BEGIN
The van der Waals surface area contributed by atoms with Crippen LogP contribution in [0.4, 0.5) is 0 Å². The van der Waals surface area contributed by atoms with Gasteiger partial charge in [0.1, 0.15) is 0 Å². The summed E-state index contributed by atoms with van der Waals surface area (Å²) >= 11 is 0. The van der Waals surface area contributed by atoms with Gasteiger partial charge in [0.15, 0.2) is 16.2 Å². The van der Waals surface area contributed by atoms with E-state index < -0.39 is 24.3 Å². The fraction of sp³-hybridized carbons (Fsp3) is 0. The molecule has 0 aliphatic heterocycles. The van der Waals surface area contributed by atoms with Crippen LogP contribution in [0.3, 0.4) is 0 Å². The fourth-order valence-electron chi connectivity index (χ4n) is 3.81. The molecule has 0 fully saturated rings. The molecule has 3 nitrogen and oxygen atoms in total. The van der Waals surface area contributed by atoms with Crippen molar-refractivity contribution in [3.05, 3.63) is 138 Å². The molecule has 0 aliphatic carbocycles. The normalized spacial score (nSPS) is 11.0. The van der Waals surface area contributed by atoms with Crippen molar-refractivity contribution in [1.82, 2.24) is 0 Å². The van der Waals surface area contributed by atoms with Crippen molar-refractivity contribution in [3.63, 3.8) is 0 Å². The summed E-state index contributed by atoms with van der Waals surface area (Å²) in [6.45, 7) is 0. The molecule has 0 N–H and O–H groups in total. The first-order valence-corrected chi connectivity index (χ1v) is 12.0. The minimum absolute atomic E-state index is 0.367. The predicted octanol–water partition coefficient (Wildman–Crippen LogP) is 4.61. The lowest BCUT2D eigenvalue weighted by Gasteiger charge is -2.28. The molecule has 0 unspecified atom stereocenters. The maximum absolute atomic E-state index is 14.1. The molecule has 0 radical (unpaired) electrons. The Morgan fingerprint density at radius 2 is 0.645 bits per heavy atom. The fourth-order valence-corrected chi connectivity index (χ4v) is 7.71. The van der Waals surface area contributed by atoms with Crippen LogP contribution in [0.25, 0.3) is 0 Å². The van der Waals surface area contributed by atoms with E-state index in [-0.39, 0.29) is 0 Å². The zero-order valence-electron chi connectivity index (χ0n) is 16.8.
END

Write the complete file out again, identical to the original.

The van der Waals surface area contributed by atoms with Crippen LogP contribution in [0.4, 0.5) is 0 Å². The van der Waals surface area contributed by atoms with Gasteiger partial charge in [0.1, 0.15) is 0 Å². The summed E-state index contributed by atoms with van der Waals surface area (Å²) >= 11 is 0. The van der Waals surface area contributed by atoms with Gasteiger partial charge in [0.15, 0.2) is 16.2 Å². The van der Waals surface area contributed by atoms with E-state index < -0.39 is 24.3 Å². The fraction of sp³-hybridized carbons (Fsp3) is 0. The molecule has 0 aliphatic heterocycles. The van der Waals surface area contributed by atoms with Crippen LogP contribution in [0.3, 0.4) is 0 Å². The fourth-order valence-electron chi connectivity index (χ4n) is 3.81. The molecule has 0 fully saturated rings. The molecule has 3 nitrogen and oxygen atoms in total. The van der Waals surface area contributed by atoms with Crippen molar-refractivity contribution in [3.05, 3.63) is 138 Å². The molecule has 0 aliphatic carbocycles. The normalized spacial score (nSPS) is 11.0. The van der Waals surface area contributed by atoms with Crippen molar-refractivity contribution in [1.82, 2.24) is 0 Å². The van der Waals surface area contributed by atoms with Crippen molar-refractivity contribution in [3.63, 3.8) is 0 Å². The summed E-state index contributed by atoms with van der Waals surface area (Å²) in [6.45, 7) is 0. The molecule has 0 N–H and O–H groups in total. The first-order valence-corrected chi connectivity index (χ1v) is 12.0. The minimum absolute atomic E-state index is 0.367. The predicted octanol–water partition coefficient (Wildman–Crippen LogP) is 4.61. The lowest BCUT2D eigenvalue weighted by Gasteiger charge is -2.28. The molecule has 0 unspecified atom stereocenters. The maximum absolute atomic E-state index is 14.1. The molecule has 0 radical (unpaired) electrons. The Morgan fingerprint density at radius 2 is 0.645 bits per heavy atom. The fourth-order valence-corrected chi connectivity index (χ4v) is 7.71. The van der Waals surface area contributed by atoms with Crippen LogP contribution in [0.25, 0.3) is 0 Å². The van der Waals surface area contributed by atoms with E-state index in [-0.39, 0.29) is 0 Å². The zero-order valence-electron chi connectivity index (χ0n) is 16.8.